Acoustic Behaviour in Fish –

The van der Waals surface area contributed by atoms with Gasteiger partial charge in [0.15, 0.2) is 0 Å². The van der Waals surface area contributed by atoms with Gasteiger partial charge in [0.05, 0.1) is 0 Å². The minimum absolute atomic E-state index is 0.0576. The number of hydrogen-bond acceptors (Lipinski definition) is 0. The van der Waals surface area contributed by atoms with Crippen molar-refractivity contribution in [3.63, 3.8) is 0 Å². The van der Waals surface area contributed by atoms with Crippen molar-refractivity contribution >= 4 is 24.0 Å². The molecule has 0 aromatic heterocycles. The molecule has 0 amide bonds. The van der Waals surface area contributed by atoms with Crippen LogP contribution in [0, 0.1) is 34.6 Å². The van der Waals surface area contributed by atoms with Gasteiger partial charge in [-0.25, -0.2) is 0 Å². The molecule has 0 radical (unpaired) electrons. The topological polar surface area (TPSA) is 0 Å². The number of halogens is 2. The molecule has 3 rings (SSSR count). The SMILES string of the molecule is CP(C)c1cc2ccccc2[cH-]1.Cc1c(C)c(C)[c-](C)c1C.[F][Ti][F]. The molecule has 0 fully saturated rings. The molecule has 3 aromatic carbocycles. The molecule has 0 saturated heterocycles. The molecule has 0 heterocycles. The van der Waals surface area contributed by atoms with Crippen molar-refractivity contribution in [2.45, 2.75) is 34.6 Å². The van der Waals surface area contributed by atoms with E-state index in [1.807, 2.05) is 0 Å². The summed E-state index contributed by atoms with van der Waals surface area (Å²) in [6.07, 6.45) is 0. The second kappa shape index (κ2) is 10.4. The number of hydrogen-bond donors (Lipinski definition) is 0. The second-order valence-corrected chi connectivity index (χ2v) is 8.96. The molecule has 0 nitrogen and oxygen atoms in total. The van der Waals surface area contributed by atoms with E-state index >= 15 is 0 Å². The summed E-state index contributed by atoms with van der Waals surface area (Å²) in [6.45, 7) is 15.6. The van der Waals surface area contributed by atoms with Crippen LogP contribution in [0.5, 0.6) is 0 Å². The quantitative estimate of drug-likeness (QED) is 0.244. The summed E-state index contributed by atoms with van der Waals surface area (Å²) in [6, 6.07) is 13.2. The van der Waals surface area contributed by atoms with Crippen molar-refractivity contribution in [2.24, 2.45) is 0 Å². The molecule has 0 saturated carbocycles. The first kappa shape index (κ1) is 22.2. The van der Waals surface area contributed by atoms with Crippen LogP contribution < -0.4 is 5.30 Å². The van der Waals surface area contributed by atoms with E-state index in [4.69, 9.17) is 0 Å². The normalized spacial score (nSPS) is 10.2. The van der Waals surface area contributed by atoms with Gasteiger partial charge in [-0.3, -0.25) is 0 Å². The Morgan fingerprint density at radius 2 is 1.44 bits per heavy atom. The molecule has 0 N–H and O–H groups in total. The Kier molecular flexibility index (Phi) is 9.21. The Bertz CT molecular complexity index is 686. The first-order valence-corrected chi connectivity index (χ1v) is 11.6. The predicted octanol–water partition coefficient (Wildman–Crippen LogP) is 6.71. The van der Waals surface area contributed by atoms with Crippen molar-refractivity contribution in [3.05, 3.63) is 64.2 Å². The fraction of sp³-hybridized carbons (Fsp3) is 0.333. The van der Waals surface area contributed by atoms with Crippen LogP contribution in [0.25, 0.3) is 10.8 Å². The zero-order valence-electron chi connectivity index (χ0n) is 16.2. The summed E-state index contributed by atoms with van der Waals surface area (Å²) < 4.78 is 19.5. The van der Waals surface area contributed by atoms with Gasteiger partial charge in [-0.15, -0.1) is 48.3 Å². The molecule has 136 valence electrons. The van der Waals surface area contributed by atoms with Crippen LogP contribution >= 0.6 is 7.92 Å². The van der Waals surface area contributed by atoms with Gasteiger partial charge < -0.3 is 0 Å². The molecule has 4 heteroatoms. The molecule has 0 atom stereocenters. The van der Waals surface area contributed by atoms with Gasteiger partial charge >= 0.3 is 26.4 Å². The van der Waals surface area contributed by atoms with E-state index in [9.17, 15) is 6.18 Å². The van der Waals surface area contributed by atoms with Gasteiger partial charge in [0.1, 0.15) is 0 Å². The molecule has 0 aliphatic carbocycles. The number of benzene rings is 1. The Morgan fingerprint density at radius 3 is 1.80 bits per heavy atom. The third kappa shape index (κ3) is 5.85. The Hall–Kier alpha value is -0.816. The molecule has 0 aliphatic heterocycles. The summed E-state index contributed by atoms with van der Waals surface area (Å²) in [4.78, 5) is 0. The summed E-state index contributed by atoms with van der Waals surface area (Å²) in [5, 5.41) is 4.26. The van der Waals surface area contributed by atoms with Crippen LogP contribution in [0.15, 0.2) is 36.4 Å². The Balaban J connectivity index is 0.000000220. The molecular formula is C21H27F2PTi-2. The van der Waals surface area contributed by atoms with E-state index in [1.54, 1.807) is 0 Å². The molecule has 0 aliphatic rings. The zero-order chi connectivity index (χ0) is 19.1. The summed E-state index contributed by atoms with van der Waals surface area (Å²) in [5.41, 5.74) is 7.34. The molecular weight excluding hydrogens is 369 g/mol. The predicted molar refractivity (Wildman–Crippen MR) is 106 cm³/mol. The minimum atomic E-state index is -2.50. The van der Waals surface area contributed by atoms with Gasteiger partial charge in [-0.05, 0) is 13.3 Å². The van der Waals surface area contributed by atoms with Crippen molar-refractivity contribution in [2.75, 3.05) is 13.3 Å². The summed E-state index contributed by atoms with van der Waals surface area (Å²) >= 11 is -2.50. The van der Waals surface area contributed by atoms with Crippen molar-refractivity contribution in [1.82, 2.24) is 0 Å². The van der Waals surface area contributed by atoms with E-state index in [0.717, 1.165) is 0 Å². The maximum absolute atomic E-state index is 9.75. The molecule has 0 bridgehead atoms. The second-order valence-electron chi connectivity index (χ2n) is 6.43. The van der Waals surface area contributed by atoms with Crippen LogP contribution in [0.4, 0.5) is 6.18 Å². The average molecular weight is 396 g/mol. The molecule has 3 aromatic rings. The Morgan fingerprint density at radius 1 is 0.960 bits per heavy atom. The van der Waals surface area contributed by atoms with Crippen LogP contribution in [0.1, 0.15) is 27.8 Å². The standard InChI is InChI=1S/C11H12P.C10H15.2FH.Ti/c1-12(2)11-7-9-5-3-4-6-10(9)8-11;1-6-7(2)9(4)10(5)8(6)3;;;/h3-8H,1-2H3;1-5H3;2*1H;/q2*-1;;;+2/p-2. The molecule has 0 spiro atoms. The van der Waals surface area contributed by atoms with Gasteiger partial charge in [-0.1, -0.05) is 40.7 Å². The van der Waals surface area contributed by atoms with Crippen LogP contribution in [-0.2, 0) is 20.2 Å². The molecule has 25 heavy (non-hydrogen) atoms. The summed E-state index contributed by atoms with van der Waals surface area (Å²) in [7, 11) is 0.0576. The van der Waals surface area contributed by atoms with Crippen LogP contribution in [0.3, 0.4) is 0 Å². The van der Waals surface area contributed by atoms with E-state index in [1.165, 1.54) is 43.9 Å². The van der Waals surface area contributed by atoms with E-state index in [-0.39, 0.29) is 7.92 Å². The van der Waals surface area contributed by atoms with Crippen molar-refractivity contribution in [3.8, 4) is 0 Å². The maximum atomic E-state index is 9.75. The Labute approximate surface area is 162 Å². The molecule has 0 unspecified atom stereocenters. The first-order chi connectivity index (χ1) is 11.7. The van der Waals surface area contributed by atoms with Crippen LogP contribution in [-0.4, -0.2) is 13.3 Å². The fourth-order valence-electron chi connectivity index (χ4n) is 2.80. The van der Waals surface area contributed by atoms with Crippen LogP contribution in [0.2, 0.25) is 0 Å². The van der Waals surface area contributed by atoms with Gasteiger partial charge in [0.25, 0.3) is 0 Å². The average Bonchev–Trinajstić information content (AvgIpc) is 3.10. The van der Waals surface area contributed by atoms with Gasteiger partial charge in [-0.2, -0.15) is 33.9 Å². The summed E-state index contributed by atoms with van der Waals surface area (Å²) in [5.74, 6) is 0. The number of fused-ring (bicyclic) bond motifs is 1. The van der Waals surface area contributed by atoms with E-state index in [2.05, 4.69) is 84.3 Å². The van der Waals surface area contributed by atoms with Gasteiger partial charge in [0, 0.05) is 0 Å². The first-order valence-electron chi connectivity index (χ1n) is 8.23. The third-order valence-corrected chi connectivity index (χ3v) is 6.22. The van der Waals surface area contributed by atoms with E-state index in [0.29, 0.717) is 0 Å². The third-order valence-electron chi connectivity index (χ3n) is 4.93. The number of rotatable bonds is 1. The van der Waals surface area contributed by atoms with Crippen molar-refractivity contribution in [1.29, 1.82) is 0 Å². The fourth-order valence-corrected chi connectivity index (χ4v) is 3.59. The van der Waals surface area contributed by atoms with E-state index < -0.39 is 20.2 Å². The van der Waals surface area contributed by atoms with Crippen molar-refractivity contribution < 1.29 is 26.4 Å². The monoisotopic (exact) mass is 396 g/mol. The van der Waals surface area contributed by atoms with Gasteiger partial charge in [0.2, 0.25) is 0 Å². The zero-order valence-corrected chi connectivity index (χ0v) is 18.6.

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It has long been known that some fish can be acoustically active. But the assumption that the vast majority of fish spend their life without emitting sound is still widespread. A recent study has shown that the number of potentially acoustically active fish is much higher than previously assumed. Fish emit sound in a variety of contexts, most notably during agonistic encounters and during reproduction. The acoustic signal is a fundamental element of social communication, sometimes even more important than visual displays. Sounds are produced primarily by vibrations of the swimbladder or by rigid structures rubbing against each other, termed stridulation. The small acoustic repertoire and simplicity of the sounds make acoustic fish excellent model organism. The neural control of acoustic communication has been studied mainly in toadfishes, which emit tonal courtship sounds, largely by a group led by Andrew H. Bass. Toadfish calls are structured in the vocal pattern generating circuit of the hindbrain. Call characteristics, such as duration, appear to be regulated by vocal centres in the mid- and forebrain, as well as by certain neuropeptides. In this review, I will outline behavioural and seasonal / diurnal aspects of acoustic communication in fish. Furthermore, I will elucidate the pattern generating circuit in the hindbrain and discuss aspects of call modulation controlled by the mid- and forebrain. At the end, I will present some questions that need further research, such as exploring the neural control of stridulation.